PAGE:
"Do not remember the former things, or consider the things of old. I am about to do a new thing;
now it springs forth, do you not perceive it? I will make a way in the wilderness and rivers in the desert." -Isaiah 43:18-19
The attached image is a compilation of some recent Mpls StarTribune newspaper headlines. They are not good. They are big, bold reminders that we shouldn't let our guard down yet in regard to COVID-19. And yet, for many, they have. While for many others (including myself) it's tempting to do so. I see no need to continue sharing numbers of positive cases, hospitalizations, ICU beds (lack thereof), etc. These alarming numbers are difficult to escape if one watches or reads the daily news. Our state is currently one where such numbers are real, and not good.
What I do want to continue sharing, however, is the need for all of us to continue to be flexible, forgiving, and understanding in how we live our lives in the midst of this ongoing pandemic. Specifically, how we worship and be a community of faith at St. Paul Lutheran.
In addition to the recent StarTribune headlines depicted in that image, there was another big, bold headline in last Sunday's edition. It read:
COVID-19 has changed the way we worship, faith leaders say
Faith leaders say they won't go back to the way things were before COVID
Here is a link to that article. I encourage you to read it. It is a reminder to us all of how difficult it is to be a community of faith, as we have known and remember, pre-COVID. As much as we long for "the way things used to be" we still are inundated with such alarming headlines that continue to demand us to be church differently. As flexible and understanding as our community of faith has been, we are not all on the same page.
Last Sunday, for example, we communed for the first time in a year and a half with open, pre-filled communion cups of wine and juice, while being handed (with gloves) a wafer. One worshipper expressed their deep, emotional relief and joy to me for finally receiving Holy Communion in such a "normal" way again. Another worshipper at that same service refrained from partaking in the Sacrament altogether, indicating to me after worship, that it was felt unsafe to do so.
Such varied responses to our COVID Safe policies/practices/procedures are not uncommon. So it is important to reiterate that our COVID Response Team remains committed and faithful to our community of faith (as a whole) and to their responsibility for keeping us all as safe as possible while helping us live into who God is calling and creating us to be. I continue to be grateful for them. I remind you, too, that who we are now and who we are continuing to become, is good, and that God is indeed, doing a new thing in our midst. Thank you for embracing this new thing with me.
See you in Church! (and bring a friend!)
Dear Members and Friends of St. Paul Lutheran Church,
My wife, Carrie, and I volunteer twice a week in an online writing class that teaches English as a second language through the International Institute of Minnesota in St. Paul. The students are currently practicing writing "For and Against" essays. This has been interesting as they first have to choose a topic and then create an outline presenting three reasons why people are for it and three reasons why others might be against it. As you might imagine, there is no shortage of topics (many controversial) for them to choose from. It has made for some interesting conversation as the students have strong opinions on both sides - for and/or against.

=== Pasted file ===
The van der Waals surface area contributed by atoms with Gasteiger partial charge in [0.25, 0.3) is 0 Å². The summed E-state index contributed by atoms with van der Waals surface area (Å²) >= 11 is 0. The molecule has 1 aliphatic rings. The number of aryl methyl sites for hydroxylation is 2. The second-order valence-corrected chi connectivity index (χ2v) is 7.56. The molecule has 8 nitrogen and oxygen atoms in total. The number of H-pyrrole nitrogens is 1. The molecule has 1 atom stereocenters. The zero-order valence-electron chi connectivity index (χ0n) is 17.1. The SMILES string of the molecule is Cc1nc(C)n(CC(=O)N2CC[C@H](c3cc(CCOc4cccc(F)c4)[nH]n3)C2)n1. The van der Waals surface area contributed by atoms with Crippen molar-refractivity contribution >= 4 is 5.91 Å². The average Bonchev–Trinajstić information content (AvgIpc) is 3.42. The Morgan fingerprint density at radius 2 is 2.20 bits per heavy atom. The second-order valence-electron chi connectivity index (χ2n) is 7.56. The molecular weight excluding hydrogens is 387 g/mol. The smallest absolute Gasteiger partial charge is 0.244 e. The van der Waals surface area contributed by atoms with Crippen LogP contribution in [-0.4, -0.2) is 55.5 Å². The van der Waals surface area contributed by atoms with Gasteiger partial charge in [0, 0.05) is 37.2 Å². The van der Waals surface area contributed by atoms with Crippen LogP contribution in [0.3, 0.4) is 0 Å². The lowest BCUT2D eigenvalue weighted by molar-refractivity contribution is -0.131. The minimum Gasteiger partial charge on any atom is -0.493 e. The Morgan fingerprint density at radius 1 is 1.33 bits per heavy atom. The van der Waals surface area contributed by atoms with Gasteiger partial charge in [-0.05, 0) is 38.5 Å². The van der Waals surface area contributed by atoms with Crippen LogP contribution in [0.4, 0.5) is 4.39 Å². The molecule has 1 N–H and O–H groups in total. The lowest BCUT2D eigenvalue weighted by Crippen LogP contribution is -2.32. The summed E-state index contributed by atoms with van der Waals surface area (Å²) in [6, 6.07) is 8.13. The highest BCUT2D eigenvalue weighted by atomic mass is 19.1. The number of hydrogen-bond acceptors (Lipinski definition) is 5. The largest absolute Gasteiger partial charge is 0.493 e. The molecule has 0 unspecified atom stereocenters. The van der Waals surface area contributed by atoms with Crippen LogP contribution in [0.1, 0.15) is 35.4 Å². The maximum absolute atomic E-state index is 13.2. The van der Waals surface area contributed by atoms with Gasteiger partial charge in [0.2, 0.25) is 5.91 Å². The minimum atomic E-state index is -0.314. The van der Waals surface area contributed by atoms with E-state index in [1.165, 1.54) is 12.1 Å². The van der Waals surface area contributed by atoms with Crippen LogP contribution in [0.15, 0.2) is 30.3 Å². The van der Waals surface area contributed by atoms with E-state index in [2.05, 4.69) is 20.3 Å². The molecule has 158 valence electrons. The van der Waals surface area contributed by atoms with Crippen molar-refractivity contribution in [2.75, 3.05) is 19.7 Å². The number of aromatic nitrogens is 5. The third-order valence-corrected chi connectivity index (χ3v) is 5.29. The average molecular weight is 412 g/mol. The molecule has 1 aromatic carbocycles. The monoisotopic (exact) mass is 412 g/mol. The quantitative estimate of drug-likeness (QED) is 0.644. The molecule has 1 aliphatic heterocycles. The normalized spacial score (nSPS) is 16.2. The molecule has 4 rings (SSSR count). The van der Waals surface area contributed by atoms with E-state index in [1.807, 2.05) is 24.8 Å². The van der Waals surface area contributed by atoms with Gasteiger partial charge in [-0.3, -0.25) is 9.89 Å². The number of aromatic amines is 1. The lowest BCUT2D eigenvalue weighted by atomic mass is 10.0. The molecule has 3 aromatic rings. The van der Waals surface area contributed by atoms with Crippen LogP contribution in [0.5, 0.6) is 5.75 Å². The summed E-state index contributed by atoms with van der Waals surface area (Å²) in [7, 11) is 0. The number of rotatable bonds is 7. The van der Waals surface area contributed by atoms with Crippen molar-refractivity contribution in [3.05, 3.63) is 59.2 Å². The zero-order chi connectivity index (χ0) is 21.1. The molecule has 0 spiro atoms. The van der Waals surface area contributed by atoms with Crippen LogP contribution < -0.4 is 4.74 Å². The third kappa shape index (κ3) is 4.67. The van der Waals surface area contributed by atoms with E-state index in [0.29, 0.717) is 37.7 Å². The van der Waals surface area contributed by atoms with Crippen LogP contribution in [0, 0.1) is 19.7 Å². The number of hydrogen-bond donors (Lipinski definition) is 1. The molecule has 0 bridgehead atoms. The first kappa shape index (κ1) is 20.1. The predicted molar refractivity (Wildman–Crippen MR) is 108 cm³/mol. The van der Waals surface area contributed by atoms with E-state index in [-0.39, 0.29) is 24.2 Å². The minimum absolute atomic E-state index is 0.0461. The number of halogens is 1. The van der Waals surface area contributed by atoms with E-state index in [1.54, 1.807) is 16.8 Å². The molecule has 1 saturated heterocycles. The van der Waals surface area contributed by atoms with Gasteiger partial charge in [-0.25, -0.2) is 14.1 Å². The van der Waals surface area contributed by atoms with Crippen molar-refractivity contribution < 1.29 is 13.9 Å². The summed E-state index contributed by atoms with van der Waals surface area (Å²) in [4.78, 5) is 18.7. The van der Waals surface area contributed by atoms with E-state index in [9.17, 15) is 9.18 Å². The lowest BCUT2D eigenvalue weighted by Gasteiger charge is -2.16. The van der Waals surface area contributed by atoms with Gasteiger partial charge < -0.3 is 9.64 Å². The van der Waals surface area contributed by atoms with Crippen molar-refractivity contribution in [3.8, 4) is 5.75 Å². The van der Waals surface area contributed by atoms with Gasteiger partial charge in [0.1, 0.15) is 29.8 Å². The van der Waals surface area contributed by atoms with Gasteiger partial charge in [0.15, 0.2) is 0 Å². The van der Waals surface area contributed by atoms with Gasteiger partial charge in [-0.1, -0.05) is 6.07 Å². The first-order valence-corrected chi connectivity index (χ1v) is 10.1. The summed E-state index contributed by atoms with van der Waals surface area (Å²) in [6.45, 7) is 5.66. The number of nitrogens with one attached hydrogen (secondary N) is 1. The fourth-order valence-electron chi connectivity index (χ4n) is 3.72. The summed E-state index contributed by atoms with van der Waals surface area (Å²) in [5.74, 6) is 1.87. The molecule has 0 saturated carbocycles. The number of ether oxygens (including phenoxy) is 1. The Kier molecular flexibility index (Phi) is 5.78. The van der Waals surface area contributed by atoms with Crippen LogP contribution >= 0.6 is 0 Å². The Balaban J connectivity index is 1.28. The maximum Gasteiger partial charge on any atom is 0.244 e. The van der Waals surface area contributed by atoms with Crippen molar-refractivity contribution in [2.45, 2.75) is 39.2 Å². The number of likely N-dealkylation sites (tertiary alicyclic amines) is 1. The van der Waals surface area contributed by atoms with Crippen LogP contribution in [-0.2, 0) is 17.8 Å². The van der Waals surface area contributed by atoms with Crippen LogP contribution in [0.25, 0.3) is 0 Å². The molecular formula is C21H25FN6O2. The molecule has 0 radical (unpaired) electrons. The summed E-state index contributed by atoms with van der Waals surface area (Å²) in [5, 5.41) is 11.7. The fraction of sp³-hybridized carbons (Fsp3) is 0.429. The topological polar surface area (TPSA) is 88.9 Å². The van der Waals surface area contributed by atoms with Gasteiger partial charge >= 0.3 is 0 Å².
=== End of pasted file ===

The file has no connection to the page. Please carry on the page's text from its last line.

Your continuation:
I was reminded as I write about this, of an illustration I've used in sermons before. A conversation between a father and son, Joe and Murray. Both of them grew up Jewish, but now the son, Murray, is a Christian. This strained his relationship with his father for many years. So when Joe was dying and his son, Murray, had come home to visit, they shared a touching bedside conversation about faith.
Joe: You know Murray, sometimes I lie in bed at night and wonder, "What if you're right?"
Murray: And dad, sometimes I lie in bed at night and wonder, "What if I'm wrong?"
You and I both find ourselves at odds with our own close family members, friends, co-workers, and even church friends. Like those ESL students have recently learned, we too have been reminded everyday that there is no shortage of contentious subjects that we find ourselves having strong opinions either for or against. This contentiousness has fractured many of our relationships. I am disappointed how (among many things) the pandemic and our varying responses to it, and how our political leanings or affiliations have gotten in the way of valued and dear relationships. It doesn't need to be this way.
I continue to encourage you - at home, at work, at school - to let love win, rule, and dictate your actions in your life. We can rise above the contentiousness and love one another as the greatest commandment calls us to do. We can "come to each other's defense, speak well of one another, and interpret everything one another does in the best possible light" as Martin Luther calls us to do in his interpretation of the eighth commandment. We can arrive at a place of grace like Joe and Murray eventually did. We can follow the apostle Paul's advice in his letter to the Romans, "As much as it depends on you, live at peace with everyone."
To live in this way - in all aspects of our life - will bring about the peace and healing that we all long for. And that is something I think we are all strongly for. Am I right?
See you in Church! (and bring a friend!)